When marketing departments are struggling, and budgets are tight, digital was the best way of getting the messaging out. Back then it was microsites and emails, now you can add social media into the mix too. Our digital expertise, as well as bringing together brand and strategy, helped us to work through the financial crisis when a lot of agencies were struggling. Cuckoo was well placed to deliver value. We were cost effective and agile; we could move quicker. We were Manchester-based so we could deliver face to face more effectively. It was a really good time and you felt we were at the centre of everything. With all the financial turmoil taking place, it was almost like we were working with them rather than for them. We understood them and where they came from.
Different times bring different turmoil, there’s always something going on. You have to be agile enough to pick that up. We call it ‘crisis design’, we don’t mean jumping on the back of a crisis, but that we can deliver value through troubled times. We’re adaptable, and together have extensive knowledge and vast experience amongst the senior team. This allows us to be on the ball and succeed time and time again.
Is this why Cuckoo has lasted so long in such a volatile industry?
We’ve never had that boom or bust mentality; some agencies have one amazing year and the next they’re gone. We never wanted to be that. We’re very good, organised and creative but whatever is going on in this mad world, it’s equally important that we’re that steady company that rides it all out no matter what.
What’s been the biggest change you’ve seen at Cuckoo over the last 15 years?
The biggest change I suppose was moving office to Salford Quays. When I first went into the Old Bank [the grade II listed building which was home to the company from the early 1990s to 2018] 15 years ago, the building had that wow factor. I always thought that was a massive USP for us, as though that character was inbuilt into what we were about, so I was a bit nervous about moving. You don’t know if that will change things and change a client’s perception of you. But from the move, we learnt the agency was about the people more than the place. You’re only as good as the people that frequent the building.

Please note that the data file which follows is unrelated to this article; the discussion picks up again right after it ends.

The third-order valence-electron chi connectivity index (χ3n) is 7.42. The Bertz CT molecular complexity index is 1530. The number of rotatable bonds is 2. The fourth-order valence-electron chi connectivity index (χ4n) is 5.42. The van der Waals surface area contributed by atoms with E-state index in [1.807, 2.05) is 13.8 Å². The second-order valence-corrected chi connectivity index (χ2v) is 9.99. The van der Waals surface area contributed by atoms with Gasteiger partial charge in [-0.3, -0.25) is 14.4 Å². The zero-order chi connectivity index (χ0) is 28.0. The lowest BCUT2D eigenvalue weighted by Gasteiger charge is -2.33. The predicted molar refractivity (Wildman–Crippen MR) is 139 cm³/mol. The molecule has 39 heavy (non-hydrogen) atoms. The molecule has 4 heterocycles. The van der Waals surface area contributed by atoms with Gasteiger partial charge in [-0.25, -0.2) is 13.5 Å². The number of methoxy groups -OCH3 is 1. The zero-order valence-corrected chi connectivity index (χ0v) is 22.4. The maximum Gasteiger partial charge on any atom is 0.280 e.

What makes a good design team?
I think it’s key for any design team to absorb everything going on around them, whether its digital, brand, moving image, fashion, sound or copywriting. You can be creative in so many ways. If you have good ideas and are organised and creative, add those together and you can run with anything, there’s nothing to stop anybody.
What would you say is the secret to good creative?
It’s not rocket science it’s about knowing your audience, communicating with your audience and doing that well. Then the creative really should speak for itself. Taking it back to basics helps, sometimes you can get bogged down in the technical aspects and explaining things, it’s not about that it’s about how you communicate it to the layman so they can buy into it. Understand people and how to read them, then you understand how to engage with them.
How do you manage to stay creative?
I think it’s really important for designers to have a passion project. I’m always interested in a potential employee’s personality and what makes them tick because you can see how they can bring that personality to our clients. Whether it’s taking photos on a weekend or learning website development, it’s all-important. I’ve been playing music in a band for as long as I’ve been designing. This enables me to do everything from the band’s website to social media and sleeve design. It gives you chance to be the boss and keeps you going creatively. Side projects inspire so push it as far as you can, it all helps.